The sky is clear, the water is blue, the weather is a comfortable temperature to be outdoors. Boats line the lake, each carrying passengers with the same goal in mind: to catch as many fish as possible before the end of the day.
Joe Howe, a fifth-year landscape architect and president of the Ball State Bass Fishing Club, said he’s been fishing since he could hold a rod, so joining the Ball State club made sense to him.
“I joined a fishing club in my hometown – Mishawaka – when I was 16,” Howe said. “When I came to school here, I was looking into their fishing club and joined my second year.”
The Ball State Bass Fishing Club is a group of approximately 10-15 college students who have participated in tournament fishing or want to try the sport. Members can use their own boat if they have one, but if they don’t, Howe said the club has a “good list of alumni and close contacts” who can take students to tournaments.
“We try to run three or four tournaments in the fall and then we try to run as many as we can in the spring if the weather permits,” he said. “It’s just about students going out and getting involved in bass fishing tournaments.”
Kayden Effinger, a sophomore in business administration, said tournaments usually last about one to three days and last eight hours each – running from 7 a.m. to 3 p.m. At the end of the day, competitors weigh their five largest fish and receive a score based on the sizes.
Club members fish lakes near Ball State, such as Geist Reservoir, Summit Lake, or Prairie Creek Reservoir, however, they will occasionally go to northern Indiana lakes as well.
“We’re trying to do everything we can in Indiana,” Howe said. “It’s more just about involving people in the sport.”
Club members don’t have to attend every tournament, and Howe said the club is “very low-involved” and just wants to involve as many people as possible. Since Howe became a member, club members have recruited at the Ball State Activities Show and other events, such as the Indianapolis Boat Show.
However, Howe said during the COVID-19 pandemic recruiting and building the club has been more difficult.
“From spring 2020 to spring 2021 we weren’t allowed to fish so we were closed for a while,” he said. “People graduated and we didn’t have activities, so it was hard to get the word out unless you knew someone.”
Now, as COVID-19 restrictions and concerns have eased, Howe said things have improved and more people are gradually joining the club, like Effinger.
Effinger attended Murray State University in Murray, Kentucky, his freshman year of college, but transferred to Ball State to be closer to his family. At Murray State, he said there were more people involved in bass fishing, so it was a team rather than a club like Ball State.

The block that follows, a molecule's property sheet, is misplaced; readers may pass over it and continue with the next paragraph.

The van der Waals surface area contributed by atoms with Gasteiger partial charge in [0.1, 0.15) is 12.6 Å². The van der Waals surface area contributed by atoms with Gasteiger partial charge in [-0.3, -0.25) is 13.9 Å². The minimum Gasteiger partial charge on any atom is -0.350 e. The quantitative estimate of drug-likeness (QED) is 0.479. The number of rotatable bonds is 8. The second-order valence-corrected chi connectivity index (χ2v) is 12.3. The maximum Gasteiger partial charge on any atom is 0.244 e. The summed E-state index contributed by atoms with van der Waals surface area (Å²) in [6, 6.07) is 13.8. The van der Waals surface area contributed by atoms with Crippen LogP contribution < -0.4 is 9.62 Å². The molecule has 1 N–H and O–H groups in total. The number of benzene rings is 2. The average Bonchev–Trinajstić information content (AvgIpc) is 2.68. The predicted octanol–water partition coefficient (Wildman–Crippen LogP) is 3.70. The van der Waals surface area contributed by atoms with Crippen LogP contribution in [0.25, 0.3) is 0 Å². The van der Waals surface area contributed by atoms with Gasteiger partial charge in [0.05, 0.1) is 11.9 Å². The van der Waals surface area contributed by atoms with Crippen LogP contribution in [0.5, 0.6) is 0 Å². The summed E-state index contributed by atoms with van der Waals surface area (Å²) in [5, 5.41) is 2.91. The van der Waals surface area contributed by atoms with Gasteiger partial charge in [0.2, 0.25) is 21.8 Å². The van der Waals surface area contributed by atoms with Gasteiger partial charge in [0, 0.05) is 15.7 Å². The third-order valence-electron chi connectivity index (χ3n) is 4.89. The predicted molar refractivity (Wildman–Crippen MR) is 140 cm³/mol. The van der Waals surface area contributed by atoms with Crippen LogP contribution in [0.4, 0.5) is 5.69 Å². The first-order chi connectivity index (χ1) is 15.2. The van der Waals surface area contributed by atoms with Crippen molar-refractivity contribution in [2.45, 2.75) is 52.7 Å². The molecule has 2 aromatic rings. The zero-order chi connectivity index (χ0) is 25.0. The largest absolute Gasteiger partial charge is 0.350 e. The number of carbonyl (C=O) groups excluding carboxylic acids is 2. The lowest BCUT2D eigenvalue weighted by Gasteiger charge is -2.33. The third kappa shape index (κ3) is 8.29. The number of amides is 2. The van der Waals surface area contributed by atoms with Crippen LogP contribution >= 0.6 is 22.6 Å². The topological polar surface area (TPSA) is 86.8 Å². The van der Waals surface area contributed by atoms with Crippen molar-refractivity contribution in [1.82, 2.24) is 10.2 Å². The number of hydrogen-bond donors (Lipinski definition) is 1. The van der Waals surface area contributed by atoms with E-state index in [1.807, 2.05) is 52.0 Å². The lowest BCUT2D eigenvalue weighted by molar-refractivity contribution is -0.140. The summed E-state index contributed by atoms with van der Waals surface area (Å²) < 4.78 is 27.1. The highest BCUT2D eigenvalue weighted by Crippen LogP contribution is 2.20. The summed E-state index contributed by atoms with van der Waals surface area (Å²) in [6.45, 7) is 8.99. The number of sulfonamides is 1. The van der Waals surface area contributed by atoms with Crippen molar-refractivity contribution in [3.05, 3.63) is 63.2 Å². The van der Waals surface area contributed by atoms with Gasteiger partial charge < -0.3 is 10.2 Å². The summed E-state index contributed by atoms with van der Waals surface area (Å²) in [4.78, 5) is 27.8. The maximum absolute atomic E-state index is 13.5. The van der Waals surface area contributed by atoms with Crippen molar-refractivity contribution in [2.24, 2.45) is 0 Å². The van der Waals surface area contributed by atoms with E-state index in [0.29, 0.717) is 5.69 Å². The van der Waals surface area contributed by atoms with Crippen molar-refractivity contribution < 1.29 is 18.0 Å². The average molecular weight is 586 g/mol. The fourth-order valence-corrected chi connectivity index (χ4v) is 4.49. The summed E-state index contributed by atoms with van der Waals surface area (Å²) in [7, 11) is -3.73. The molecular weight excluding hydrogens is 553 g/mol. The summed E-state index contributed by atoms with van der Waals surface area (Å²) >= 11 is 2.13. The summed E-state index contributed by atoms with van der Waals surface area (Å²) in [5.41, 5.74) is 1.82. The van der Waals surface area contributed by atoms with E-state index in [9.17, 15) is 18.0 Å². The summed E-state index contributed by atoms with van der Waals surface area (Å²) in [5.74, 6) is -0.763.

“I knew if I wanted to fish college tournaments and stuff like that, I had to be in the Ball State club,” Effinger said. “I joined this year and hope to give it a try in the next couple of years while I’m here to get a few more people into fishing tournaments.”
Effinger started fishing when he was in seventh grade, when he said one summer he and his friends got bored and tried fishing. When he was in eighth grade, he got involved in fishing tournaments.
When he transferred to Ball State, Effinger said he knew the school would have an angling club because tournament fishing was becoming more popular, and since he becomes club president in the fall, he wants to involve more students in the world of bass fishing.
“I really feel like in Indiana fishing isn’t as big as it is in southern schools,” Effinger said. “Hopefully by my senior year, maybe school will look at us differently…I’ve been doing this since middle school and I’ve seen how it all works. I just hope the school can let the students in the organization do whatever they want to do for her, because if we did that, that would be the best way for her to grow.
As Howe graduates this spring, he said he believes the club will be in good hands going forward and that underclassmen will be able to recruit better with fewer COVID concerns and restrictions. -19. He also thinks it helps that they’ve gotten used to playing smaller tournaments because the more people join, the more they’ll be able to play in bigger tournaments and gain more experience.
“I think for next year, in the fall and spring, the numbers will increase and [there will be] more participation,” Howe said. “We’re going to have more of these tournaments overnight… I think [Effinger] will do a very good job of organizing things and being able to make sure everything is running efficiently; I have a lot of confidence in him. I think the future is looking pretty good.